After the Education Act, Northern Ireland in 1947, the number of pupils had increased rapidly as grammar school education became available to more and more children through the eleven plus examination. The school also had a change of name to Thornhill College, Convent of Mercy Voluntary Maintained Grammar School and various new buildings completed but these were insufficient. After many years of much effort, the present building was approved and opened in 2004 across the road form the old site in the new Thornhill College. At that time, the Sisters of Mercy withdrew from trusteeship, and gave it over to the Bishop and the Diocese of Derry.
The school motto is the Latin phrase "Adveniat Regnum Tuum", which translates as "Thy Kingdom come".
Catherine McAuley, the founder of the Sisters of Mercy said: "Let us rejoice when good is done, no matter by whom it is accomplished". The school strives in the words McAuley "to fit young women for Earth without unfitting them for Heaven".
Catherine McAuley was an Irish religious sister who founded the Sisters of Mercy in 1831. The women's congregation has always been associated with teaching, especially in Ireland, where the sisters taught Catholics at a time when education was mainly reserved for members of the established Church of Ireland.
In 2009 Thornhill College became a Specialist School in Mathematics and Physics.The Specialist Schools Programme helps schools, in partnership with private sector sponsors and supported by additional Government funding, to establish distinctive identities through their chosen specialisms and achieve their targets to raise standards.
In 2018 Thornhill College was ranked 17th out of 192 schools in Northern Ireland in terms of its A-level performance. A total of 84.3% of its students entered for A-Levels achieved a grade of A* – C.
In 2018, 97.4% of its entrants achieved five or more GCSEs at grades A* to C, including the core subjects English and Maths and the college was ranked 28th out of 191 schools in Northern Ireland.
In 2017 the college took first place in the Northern Ireland Schools' Analyst Competition which is organised by the local Analytical Division of the Royal Society of Chemistry and involved 12 schools from right across Northern Ireland.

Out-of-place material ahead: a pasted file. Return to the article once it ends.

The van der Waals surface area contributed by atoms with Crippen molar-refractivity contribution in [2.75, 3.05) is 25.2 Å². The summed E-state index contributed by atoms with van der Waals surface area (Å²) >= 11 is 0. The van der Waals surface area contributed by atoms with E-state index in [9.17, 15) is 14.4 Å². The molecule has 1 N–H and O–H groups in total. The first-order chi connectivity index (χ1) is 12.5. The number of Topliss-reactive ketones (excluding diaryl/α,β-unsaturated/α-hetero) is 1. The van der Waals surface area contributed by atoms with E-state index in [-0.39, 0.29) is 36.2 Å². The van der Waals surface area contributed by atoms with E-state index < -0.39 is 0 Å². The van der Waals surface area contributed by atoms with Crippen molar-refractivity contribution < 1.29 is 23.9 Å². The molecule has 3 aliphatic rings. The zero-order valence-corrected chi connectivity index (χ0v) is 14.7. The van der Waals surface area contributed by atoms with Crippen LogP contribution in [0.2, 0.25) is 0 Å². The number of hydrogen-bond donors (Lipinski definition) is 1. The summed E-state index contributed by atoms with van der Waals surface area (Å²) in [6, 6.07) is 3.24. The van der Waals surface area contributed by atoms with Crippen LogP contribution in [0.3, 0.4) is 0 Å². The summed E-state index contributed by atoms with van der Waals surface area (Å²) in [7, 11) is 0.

Thornhill College has a Senior Debating Society, established in 1954. The team were Runners-Up in the final of the Northern Ireland Schools Debating Competition in 2007, and is known throughout the school for wearing the gold stripe around the lapel of the debating blazer. Thornhill had two teams in the semi-finals of this competition who debated against each other on 30 March 2007 in Belfast. In 2017 the society had two teams in the final of the Queen’s Literific Society Debating Competition one of which was the outright winner.The society meets regularly to debate topical subjects and research up and coming competitions. The school also has an established Junior Debating Society who meet after school as part of the homework club. A member from the senior debating society made the national debating team and competed in the 2018 and 2019 World Schools Competition.
On the "teardrop" at the front of the school there is a piece of sculpture called 'Stepping Out'. The piece was designed by the school’s Head of Art and Design, Mr Eamon McAteer and constructed by Maurice Harron and the final sculpture was officially unveiled early Autumn 2008. It comprises three abstract figures which represent pupils of the school dancing.